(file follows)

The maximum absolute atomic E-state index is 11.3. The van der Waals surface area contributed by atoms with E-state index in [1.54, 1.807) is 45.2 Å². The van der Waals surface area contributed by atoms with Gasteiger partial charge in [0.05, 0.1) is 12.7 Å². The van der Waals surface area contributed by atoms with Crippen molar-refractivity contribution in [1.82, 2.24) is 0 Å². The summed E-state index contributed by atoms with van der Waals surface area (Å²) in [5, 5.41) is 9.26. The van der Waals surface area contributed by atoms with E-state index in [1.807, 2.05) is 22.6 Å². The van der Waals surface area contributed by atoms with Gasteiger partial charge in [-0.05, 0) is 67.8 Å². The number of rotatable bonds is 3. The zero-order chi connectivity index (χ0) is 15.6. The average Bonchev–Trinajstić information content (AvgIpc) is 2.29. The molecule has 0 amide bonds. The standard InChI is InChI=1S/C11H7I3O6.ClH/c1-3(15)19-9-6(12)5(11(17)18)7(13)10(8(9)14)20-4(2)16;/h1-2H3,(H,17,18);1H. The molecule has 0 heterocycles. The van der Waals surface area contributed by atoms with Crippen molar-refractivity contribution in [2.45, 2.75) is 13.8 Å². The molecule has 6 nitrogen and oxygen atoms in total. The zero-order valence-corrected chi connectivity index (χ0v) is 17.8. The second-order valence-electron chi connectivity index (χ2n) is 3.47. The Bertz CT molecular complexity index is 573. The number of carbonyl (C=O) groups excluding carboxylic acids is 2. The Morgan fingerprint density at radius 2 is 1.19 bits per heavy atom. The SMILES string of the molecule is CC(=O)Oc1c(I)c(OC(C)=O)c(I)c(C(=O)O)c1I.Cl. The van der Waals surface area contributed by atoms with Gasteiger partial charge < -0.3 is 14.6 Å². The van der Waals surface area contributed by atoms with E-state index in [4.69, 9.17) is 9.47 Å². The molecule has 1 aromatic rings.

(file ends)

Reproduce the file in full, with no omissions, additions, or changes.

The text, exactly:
The maximum absolute atomic E-state index is 11.3. The van der Waals surface area contributed by atoms with E-state index in [1.54, 1.807) is 45.2 Å². The van der Waals surface area contributed by atoms with Gasteiger partial charge in [0.05, 0.1) is 12.7 Å². The van der Waals surface area contributed by atoms with Crippen molar-refractivity contribution in [1.82, 2.24) is 0 Å². The summed E-state index contributed by atoms with van der Waals surface area (Å²) in [5, 5.41) is 9.26. The van der Waals surface area contributed by atoms with E-state index in [1.807, 2.05) is 22.6 Å². The van der Waals surface area contributed by atoms with Gasteiger partial charge in [-0.05, 0) is 67.8 Å². The number of rotatable bonds is 3. The zero-order chi connectivity index (χ0) is 15.6. The average Bonchev–Trinajstić information content (AvgIpc) is 2.29. The molecule has 0 amide bonds. The standard InChI is InChI=1S/C11H7I3O6.ClH/c1-3(15)19-9-6(12)5(11(17)18)7(13)10(8(9)14)20-4(2)16;/h1-2H3,(H,17,18);1H. The molecule has 0 heterocycles. The van der Waals surface area contributed by atoms with Crippen molar-refractivity contribution in [2.45, 2.75) is 13.8 Å². The molecule has 6 nitrogen and oxygen atoms in total. The zero-order valence-corrected chi connectivity index (χ0v) is 17.8. The second-order valence-electron chi connectivity index (χ2n) is 3.47. The Bertz CT molecular complexity index is 573. The number of carbonyl (C=O) groups excluding carboxylic acids is 2. The Morgan fingerprint density at radius 2 is 1.19 bits per heavy atom. The SMILES string of the molecule is CC(=O)Oc1c(I)c(OC(C)=O)c(I)c(C(=O)O)c1I.Cl. The van der Waals surface area contributed by atoms with Gasteiger partial charge < -0.3 is 14.6 Å². The van der Waals surface area contributed by atoms with E-state index in [4.69, 9.17) is 9.47 Å². The molecule has 1 aromatic rings.